Finally, while you might take individual responses with a grain of salt—no one person’s opinion is necessarily predictive in and of itself—don’t disregard things that appear consistently among your reviewers. Our research shows that people who are perceived positively through this process actually do lead teams with lower turnover and better customer outcomes. Accordingly, if you trust the process, you can walk away with valuable insight.
With all these things in the forefront of your mind, you’re ready to dive into your feedback. Look for themes, both positive and negative. What are you doing really well that you can be sure to continue doing or leverage in other areas of your work? Are there things people shared that run counter to how you see yourself or who you want to be? Organizing how you process the feedback around your personal values can help you determine which things you want to work on, and which things might be worth your time to address.
Closing the Loop
You now have a clearer sense of both your unique strengths and your opportunities for growth—but you can’t stop there. One way to ensure this work is valuable in the long-run is to follow up with the people who took the time to offer feedback and invest in your growth.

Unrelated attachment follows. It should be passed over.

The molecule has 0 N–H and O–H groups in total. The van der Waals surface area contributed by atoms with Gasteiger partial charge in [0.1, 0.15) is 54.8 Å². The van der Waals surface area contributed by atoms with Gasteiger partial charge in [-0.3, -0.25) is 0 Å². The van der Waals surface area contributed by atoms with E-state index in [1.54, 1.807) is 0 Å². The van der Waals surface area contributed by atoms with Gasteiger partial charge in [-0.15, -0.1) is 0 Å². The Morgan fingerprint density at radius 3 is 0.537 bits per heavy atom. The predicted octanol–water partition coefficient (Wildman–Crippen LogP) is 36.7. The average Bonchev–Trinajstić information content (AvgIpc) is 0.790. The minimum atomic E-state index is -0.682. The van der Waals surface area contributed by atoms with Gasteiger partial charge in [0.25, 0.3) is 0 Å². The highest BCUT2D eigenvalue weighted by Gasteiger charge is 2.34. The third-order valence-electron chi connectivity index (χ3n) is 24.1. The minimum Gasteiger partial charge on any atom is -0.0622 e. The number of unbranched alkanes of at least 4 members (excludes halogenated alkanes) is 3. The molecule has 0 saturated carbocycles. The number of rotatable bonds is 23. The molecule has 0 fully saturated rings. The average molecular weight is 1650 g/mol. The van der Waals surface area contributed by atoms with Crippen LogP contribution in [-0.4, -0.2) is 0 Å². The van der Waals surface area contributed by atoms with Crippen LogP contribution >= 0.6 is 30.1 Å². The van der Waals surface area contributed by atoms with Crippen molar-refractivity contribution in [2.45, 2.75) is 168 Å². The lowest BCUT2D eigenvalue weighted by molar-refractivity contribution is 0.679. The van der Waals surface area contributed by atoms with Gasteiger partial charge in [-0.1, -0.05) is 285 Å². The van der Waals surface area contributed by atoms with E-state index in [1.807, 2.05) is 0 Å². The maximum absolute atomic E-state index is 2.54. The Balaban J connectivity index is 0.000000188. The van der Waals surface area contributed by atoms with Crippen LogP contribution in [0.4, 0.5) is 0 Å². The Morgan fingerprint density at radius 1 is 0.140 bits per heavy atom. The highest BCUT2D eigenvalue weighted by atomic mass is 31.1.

Many participants in 360 reviews fail to do this, and instead view their report as the final stage in the process. When they don’t follow up with people, the 360 process becomes a unidirectional channel of information, rather than a genuine dialogue geared at creating positive change. There’s also no accountability to people who are expecting to see certain shifts in behavior.
But how do you follow up with people tactfully, in a way that balances making them feel heard with making them feel that confidentiality was maintained?
For starters, don’t try to respond to every single piece of feedback. As we’ve touched upon, it’s more important to consider common themes and your core values when determining where to direct your efforts. You don’t have time or bandwidth to address everything, so you’ll need to be selective.
Once you’ve decided on a few action items for yourself, make the rounds with your raters and cover the following points:
1) Thank them for taking the time to evaluate you, and remind them that you don’t know who said what.